Twitter use has grown three-fold among high school students in the last year, with a third of high schoolers now using the popular micro-blogging service.
More than half of students in grades 6-8 now have access to a tablet computer—a percentage that has doubled since last year. And Twitter use has grown three-fold among high school students in the last year, with a third of high schoolers now using the popular micro-blogging service.
These are a few of the results that the nonprofit Project Tomorrow has released from its annual Speak Up survey of students’ and parents’ technology use, as well as their attitudes and opinions about ed tech.
Project Tomorrow will be issuing the full results of its Speak Up survey of students and parents in the next few weeks, but the organization released “Ten Things Everyone Should Know about K-12 Students’ Views on Digital Learning” earlier this month, in conjunction with Digital Learning Day. The findings come from Project Tomorrow’s survey of more than 364,000 students last fall.
Here are those 10 facts…
1. Students say they use the internet to help with homework at home. More than half of students in grades 6-12 say they do this at least weekly; for 29 percent of high school students, it is a daily event—and 68 percent say their primary internet access is through a 3G or 4G mobile device.
2. Students want to learn any time, any place—and at their own pace. Forty-one percent of students who have not taken a fully online class would like to take a virtual class; they see the No. 1 benefit as being able to learn at their own pace.
3. A majority of students support the “flipped classroom” model. Six out of 10 students say it would be a good way for them to learn.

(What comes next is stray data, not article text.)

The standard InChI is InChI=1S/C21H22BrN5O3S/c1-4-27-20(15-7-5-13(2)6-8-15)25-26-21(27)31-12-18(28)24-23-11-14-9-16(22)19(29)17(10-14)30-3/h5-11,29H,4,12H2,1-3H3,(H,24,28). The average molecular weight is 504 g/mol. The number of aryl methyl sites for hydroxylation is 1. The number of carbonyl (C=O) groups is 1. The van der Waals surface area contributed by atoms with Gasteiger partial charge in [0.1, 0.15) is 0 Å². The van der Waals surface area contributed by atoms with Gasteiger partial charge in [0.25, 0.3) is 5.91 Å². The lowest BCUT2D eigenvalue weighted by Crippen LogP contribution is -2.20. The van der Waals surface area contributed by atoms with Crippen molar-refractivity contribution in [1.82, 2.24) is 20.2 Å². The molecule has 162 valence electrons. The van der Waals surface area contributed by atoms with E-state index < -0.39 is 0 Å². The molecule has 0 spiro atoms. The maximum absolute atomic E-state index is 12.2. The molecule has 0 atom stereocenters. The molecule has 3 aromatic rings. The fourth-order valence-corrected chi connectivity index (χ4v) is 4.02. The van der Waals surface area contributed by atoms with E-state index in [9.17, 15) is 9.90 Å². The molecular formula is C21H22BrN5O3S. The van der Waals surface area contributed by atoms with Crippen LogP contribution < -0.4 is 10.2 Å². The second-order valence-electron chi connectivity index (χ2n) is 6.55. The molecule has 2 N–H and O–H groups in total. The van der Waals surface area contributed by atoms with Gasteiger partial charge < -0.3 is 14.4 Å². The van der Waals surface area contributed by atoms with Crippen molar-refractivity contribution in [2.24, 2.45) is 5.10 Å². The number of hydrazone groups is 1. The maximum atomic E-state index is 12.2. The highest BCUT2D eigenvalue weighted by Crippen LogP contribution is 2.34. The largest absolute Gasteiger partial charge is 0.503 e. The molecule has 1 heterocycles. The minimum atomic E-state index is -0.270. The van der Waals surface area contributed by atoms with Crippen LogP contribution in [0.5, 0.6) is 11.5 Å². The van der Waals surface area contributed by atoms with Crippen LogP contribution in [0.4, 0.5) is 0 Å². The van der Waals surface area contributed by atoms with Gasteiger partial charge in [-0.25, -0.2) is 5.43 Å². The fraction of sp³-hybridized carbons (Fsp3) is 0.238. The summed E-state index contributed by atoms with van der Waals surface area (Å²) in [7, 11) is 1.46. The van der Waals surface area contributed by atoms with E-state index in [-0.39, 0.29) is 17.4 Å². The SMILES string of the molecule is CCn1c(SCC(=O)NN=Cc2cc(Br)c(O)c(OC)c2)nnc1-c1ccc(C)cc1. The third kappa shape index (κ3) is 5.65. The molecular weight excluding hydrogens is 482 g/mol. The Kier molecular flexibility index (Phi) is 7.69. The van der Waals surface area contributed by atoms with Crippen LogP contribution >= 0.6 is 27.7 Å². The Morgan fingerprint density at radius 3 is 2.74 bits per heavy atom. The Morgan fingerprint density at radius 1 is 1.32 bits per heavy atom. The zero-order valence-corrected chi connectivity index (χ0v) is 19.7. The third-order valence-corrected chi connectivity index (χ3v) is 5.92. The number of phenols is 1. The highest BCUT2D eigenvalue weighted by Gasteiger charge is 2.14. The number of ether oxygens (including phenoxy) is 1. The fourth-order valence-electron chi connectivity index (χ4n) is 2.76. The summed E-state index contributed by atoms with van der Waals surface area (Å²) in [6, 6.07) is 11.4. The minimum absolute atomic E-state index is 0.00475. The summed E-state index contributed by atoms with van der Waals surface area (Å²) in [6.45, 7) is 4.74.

4. A growing number of students are asking for digital texts—but print is still the preferred method of reading. One-third of students in grades 6-8 say their preference is to read a digital book for schoolwork; 44 percent of students say they want to read on a digital reader.
5. More students are learning via YouTube. Twenty-nine percent say they’ve used an online video to help them with their homework.
6. Students would like to be able to text their teachers for help. Thirty percent of students say that being able to text their teacher during class (and getting a personalized response) would help them be more successful in science.
7. Students are experiencing gaming at a younger age. Three-fourths of students in kindergarten through second grade are using computers and mobile devices to play educational games on a regular basis.
8. Use of Twitter is exploding among young people. Thirty-four percent of high school students are Twitter users now—a three-fold increase since 2011, when only 11 percent of students acknowledged tweeting as part of their social media profile.
9. Facebook is now a regular destination for group projects. Thirty-eight percent of students say that they regularly use Facebook to collaborate with classmates on school projects.
10. Students’ use of mobile devices continues to rise. Students’ personal access to mobile devices has reached several significant tipping points: 80 percent of students in grades 9-12, 65 percent of students in grades 6-8, and 45 percent of students in grades 3-5 are smart-phone users now. Middle school student tablet access doubled from 2011 to 2012, with 52 percent of those students now tablet-enabled.
Source: Speak Up 2012 National Research Project Findings—the results of the authentic, unfiltered views of 364,240 K-12 students nationwide. Learn more about Speak Up and other research findings from Project Tomorrow at www.tomorrow.org.